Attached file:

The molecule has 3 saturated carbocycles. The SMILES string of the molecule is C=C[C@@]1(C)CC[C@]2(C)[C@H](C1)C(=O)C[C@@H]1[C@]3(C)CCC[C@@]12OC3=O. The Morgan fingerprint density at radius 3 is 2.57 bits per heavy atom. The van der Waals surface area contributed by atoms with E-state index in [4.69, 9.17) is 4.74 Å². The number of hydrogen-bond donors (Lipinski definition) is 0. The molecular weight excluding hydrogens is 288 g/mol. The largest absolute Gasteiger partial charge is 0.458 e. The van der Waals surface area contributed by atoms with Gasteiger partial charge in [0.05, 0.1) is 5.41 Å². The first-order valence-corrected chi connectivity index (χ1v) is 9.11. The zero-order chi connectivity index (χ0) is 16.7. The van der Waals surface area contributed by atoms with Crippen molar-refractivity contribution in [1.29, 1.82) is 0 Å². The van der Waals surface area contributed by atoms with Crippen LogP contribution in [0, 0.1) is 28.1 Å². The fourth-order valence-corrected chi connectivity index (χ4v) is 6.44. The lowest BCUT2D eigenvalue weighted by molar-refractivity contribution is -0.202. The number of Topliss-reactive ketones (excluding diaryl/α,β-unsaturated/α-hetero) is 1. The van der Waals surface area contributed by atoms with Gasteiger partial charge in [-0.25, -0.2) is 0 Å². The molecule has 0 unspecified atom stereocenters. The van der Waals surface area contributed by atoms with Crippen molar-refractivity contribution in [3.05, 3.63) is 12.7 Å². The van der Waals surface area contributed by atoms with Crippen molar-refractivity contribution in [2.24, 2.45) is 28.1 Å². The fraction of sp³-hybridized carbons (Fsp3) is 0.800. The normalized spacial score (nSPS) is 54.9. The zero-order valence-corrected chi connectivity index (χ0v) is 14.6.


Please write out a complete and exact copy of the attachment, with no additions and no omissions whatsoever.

The molecule has 3 saturated carbocycles. The SMILES string of the molecule is C=C[C@@]1(C)CC[C@]2(C)[C@H](C1)C(=O)C[C@@H]1[C@]3(C)CCC[C@@]12OC3=O. The Morgan fingerprint density at radius 3 is 2.57 bits per heavy atom. The van der Waals surface area contributed by atoms with E-state index in [4.69, 9.17) is 4.74 Å². The number of hydrogen-bond donors (Lipinski definition) is 0. The molecular weight excluding hydrogens is 288 g/mol. The largest absolute Gasteiger partial charge is 0.458 e. The van der Waals surface area contributed by atoms with Gasteiger partial charge in [0.05, 0.1) is 5.41 Å². The first-order valence-corrected chi connectivity index (χ1v) is 9.11. The zero-order chi connectivity index (χ0) is 16.7. The van der Waals surface area contributed by atoms with Crippen molar-refractivity contribution in [1.29, 1.82) is 0 Å². The van der Waals surface area contributed by atoms with Crippen LogP contribution in [0, 0.1) is 28.1 Å². The fourth-order valence-corrected chi connectivity index (χ4v) is 6.44. The lowest BCUT2D eigenvalue weighted by molar-refractivity contribution is -0.202. The number of Topliss-reactive ketones (excluding diaryl/α,β-unsaturated/α-hetero) is 1. The van der Waals surface area contributed by atoms with Gasteiger partial charge in [-0.25, -0.2) is 0 Å². The molecule has 0 unspecified atom stereocenters. The van der Waals surface area contributed by atoms with Crippen molar-refractivity contribution in [3.05, 3.63) is 12.7 Å². The van der Waals surface area contributed by atoms with Crippen molar-refractivity contribution in [2.24, 2.45) is 28.1 Å². The fraction of sp³-hybridized carbons (Fsp3) is 0.800. The normalized spacial score (nSPS) is 54.9. The zero-order valence-corrected chi connectivity index (χ0v) is 14.6.